Trip to

Mexico City
-Firestone dealer Frank
Pate of Port St. Joe recently
returned from an all-expense
paid trip to Mexico City, in a
sales incentive contest spon-
sored by The Firestone Tire &
Rubber Company.
Pate, who operates his tire
dealership at 214 Monument
Ave., qualified for the trip by
compiling an outstanding
sales record for the first six
months of 1977.
He and his wife, Evelyn,
visited Mexico City with other
Firestone dealers and their
wives from throughout the
country who won trips in the
contest. They spent five days
and four nights in Mexico City.
Pate has been a Firestone
Sealer in Port St. Joe for 15
Sears.
VISITING HERE
Mr. and Mrs. Bob Craig and
daughter Cassie, from Bristol,
Tennessee, will be in Port St.
Joe visiting friends and their
-_parents for a two week vaca-
tion.


sociation (FNGA). It has foli-
age much like the Iris of the
north. Full sun is where the
plant does best, although it
can tolerate some mild or light
shade. The plant produces
blue and white flowers dotted
with a slight trace of yellow.
Like the daylily, plants grow
rapidly and will need dividing
a few years after establish-
ment. The Morea also grows
easily from seed and will
bloom the second year after
planting. It is almost free
from insects and diseases.
Agapanthus is one of the
finest of all perennials. It is so
striking that almost everyone
should have a large planting.
The leaves are strapped
shaped. When the tall, sturdy,
slender flower-shoot begins, to
grow, expect something excit-
ing. Atop this growth will be
hundreds of flowers in a very
delicate blue. There is a dwarf
and -.white variety. When
planted in full sun, the plant
really provides a show. Com-
bine with other perennials--it
is a strong grower and can
hold its own.
With such a wide choice of
perennials, visit your favorite
nurseryman and select a
number to plant during the
rainy season. Next year you
can enjoy added beauty.


rce In


Tuesday
affiliate in the Nashville,
Tenn. area where he's begin-
ning his third season. A deeply
religious person, Jim sings
country pop often bordering
on the spiritual in a most con-
vincing way.
Jim has been the evangelist
soloist in crusades in the
U.S.A. and internationally. He
has done two crusades in Aus-
tralia and two in Belfast,
Northern Ireland since 1974.
He only recently returned in
June from a three-week cru-
sade' in Northern Ireland;
Rev. Johnie McCurdy, pas-
tor, extends an open invitation
to everyone to attend, and
hear the God-given voice of
Jim Kearce which grabs you
with a country flavor and city
polish. Admission is free.


Mary Fran Allen


Announces Engagement


Mr. and Mrs. Ferrel 0.
Allen, Jr. announce the en-
gagement of their daughter,
Mary Fran, to Hosie Kevin
Owens, son of Mr. and Mrs.
Hosie C. Owens, all of Port St.
Joe.


Miss Allen attended Gulf
Coast Community College and
graduated with an associate
degree in nursing in May. She
is presently employed at Port
St. Joe Municipal Hospital.
Her fiance graduated from


- mu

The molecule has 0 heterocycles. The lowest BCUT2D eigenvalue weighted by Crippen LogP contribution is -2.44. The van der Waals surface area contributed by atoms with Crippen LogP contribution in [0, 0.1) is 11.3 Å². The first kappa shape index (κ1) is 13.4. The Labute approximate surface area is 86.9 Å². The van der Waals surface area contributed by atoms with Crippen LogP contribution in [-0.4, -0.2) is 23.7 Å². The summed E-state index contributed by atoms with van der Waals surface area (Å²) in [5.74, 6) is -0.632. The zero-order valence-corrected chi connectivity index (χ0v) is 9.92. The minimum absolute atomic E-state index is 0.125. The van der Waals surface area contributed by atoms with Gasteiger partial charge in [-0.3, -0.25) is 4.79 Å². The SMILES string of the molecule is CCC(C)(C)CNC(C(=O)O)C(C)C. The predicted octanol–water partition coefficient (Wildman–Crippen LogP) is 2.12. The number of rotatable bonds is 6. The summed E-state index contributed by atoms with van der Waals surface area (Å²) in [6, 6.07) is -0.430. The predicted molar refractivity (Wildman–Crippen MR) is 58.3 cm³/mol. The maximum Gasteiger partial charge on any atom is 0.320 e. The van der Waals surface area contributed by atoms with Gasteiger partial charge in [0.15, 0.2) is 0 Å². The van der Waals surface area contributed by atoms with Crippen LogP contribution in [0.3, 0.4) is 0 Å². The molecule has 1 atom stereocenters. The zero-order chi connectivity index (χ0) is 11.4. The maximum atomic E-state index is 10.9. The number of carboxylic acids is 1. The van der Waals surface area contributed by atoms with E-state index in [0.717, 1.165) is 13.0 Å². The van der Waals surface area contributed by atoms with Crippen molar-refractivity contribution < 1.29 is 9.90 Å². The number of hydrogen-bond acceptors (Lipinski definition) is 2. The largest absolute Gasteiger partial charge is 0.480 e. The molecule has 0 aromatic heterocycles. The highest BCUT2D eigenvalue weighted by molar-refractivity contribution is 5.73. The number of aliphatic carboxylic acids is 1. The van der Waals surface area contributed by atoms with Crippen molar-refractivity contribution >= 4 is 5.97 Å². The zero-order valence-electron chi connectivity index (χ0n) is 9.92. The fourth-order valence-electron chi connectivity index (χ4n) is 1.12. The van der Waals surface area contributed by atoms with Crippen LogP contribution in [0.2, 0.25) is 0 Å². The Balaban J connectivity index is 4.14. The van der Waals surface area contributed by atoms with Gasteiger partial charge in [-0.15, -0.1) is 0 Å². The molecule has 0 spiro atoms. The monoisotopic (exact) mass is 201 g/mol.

Jim Kearce '


No Appointment Necessary
Full Selection of Poses
No Age Limit
All Work Guaranteed


Jamie Parrish


FIRST BAPTIST

CHURCH
Corner Third Street and Baltzell Avenue
S REV. BILL HEATON, Pastor
STANLEY E. YOUNG, Minister of Music & Youth
Sunday School ......................... 9:45 A.M.
Morning Worship Ser'Vice ............ 11:00 A.M.
Church Training ...................... 6:30 P.M.
Evening Worship Service ............ 7:30 P.M.
Prayer Meeting (Wed.) .............. 7:00 P.M.
"Come and Worship God with Us"


4 A


1 Per Person 2 Per Family
Additional Subjects $3.95
Groups $1.59 Per Person


Gulf Coast Community Col-
lege in May and will attend the
University of Florida this fall
as a microbiology major.
A December wedding is
planned.

Jamie Is

NoOne,

Little Miss Jamie Parrish
celebrated her first birthday
on July 28th with a party
attended by several of her
little friends.
Jamie is the daughter of Mr.
and Mrs. Jerry Parrish, and
the granddaughter of Mr and
Mrs. Troy Parrish and Mr.
and Mrs. James L. Hardy, all
of Port St. Joe.


Long Avenue

'Baptist Church

Sunday, Aug. 21 7:00 P.M.


Radio Jhaelk


Has Moved to


301 Reid Ave.


and is now operating

in conjunction with


K&D TV and Sound



Full line of nationally advertised Radio
Shack radios, CB's, stereos, antennas,
components, parts and supplies by Radio
Shack available in our new location.


K&D

301 Reid Ave.


Suntan lotion,
First Aid Supplies


Suntan lotions and creams, insect
repellents, first aid supplies and cold
remedies are now on sale at low prices ]
for summer. '


SMITH'S

Pharmacy
Drive-In Prescription Windowi
Phone 227-5111


89c

ADDITIONAL CHARGES


For A

Beautiful LIMIT:

Ilxl4


Living color Portrait


Aug. 17 & 18 Photo Hours:

Wed. & Thurs. -L US: 10-1, 2-5
CHILDREN UNDELLAR STORES APHED FREE

CHILDREN UNDER 2"YRS PHOTOGRAPHED FREE


TV and

Sound

Phone 227-2071


Ulm


OAGE: POUR


t








THE STAR, Port St. Joe, Fla. THURSDAY, AUGUST 11, 1977 PAGE FIVE


Emergency Medical Services for Area


Assisted by Panhandle Regional Council


What'has Florida done to
Protect you in:case of sudden
illness or disability? In 1973
Florida enacted the Emer-
gency Medical Services Law
which requires:
-State licensing of ambu-
lance services.
-State certified Emergen-
cy Medical Technicians
(EMT) on every ambulance
run.
-Radio communications
between ambulances and hos-
pitals. ...
-Ambulance drivers to suc-
cessfully complete a driving
course.
-All ambulances must be
inspected -and permitted by,
the State for safety.
-All ambulances carry es-
sential medical equipment
and meet all safety codes and
design standards as specified
by the State EMS Office.